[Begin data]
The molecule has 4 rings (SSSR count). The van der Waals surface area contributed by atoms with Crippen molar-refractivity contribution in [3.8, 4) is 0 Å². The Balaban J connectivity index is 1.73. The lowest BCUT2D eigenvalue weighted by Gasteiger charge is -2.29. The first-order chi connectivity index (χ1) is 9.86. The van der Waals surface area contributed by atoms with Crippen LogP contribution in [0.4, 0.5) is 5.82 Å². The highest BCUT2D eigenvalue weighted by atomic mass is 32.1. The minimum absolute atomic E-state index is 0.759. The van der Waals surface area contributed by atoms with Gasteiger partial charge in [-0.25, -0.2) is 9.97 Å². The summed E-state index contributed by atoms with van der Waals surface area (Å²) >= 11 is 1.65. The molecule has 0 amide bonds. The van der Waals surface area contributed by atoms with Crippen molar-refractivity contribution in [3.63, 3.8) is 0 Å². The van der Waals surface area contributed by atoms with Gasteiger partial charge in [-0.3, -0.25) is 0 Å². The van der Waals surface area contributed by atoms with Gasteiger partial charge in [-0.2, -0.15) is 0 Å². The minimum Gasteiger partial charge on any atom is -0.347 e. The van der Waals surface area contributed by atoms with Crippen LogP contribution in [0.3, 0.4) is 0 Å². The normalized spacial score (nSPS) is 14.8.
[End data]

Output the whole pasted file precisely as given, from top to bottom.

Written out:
The molecule has 4 rings (SSSR count). The van der Waals surface area contributed by atoms with Crippen molar-refractivity contribution in [3.8, 4) is 0 Å². The Balaban J connectivity index is 1.73. The lowest BCUT2D eigenvalue weighted by Gasteiger charge is -2.29. The first-order chi connectivity index (χ1) is 9.86. The van der Waals surface area contributed by atoms with Crippen LogP contribution in [0.4, 0.5) is 5.82 Å². The highest BCUT2D eigenvalue weighted by atomic mass is 32.1. The minimum absolute atomic E-state index is 0.759. The van der Waals surface area contributed by atoms with Gasteiger partial charge in [-0.25, -0.2) is 9.97 Å². The summed E-state index contributed by atoms with van der Waals surface area (Å²) >= 11 is 1.65. The molecule has 0 amide bonds. The van der Waals surface area contributed by atoms with Crippen molar-refractivity contribution in [3.63, 3.8) is 0 Å². The van der Waals surface area contributed by atoms with Gasteiger partial charge in [-0.3, -0.25) is 0 Å². The van der Waals surface area contributed by atoms with Gasteiger partial charge in [-0.2, -0.15) is 0 Å². The minimum Gasteiger partial charge on any atom is -0.347 e. The van der Waals surface area contributed by atoms with Crippen LogP contribution in [0.3, 0.4) is 0 Å². The normalized spacial score (nSPS) is 14.8.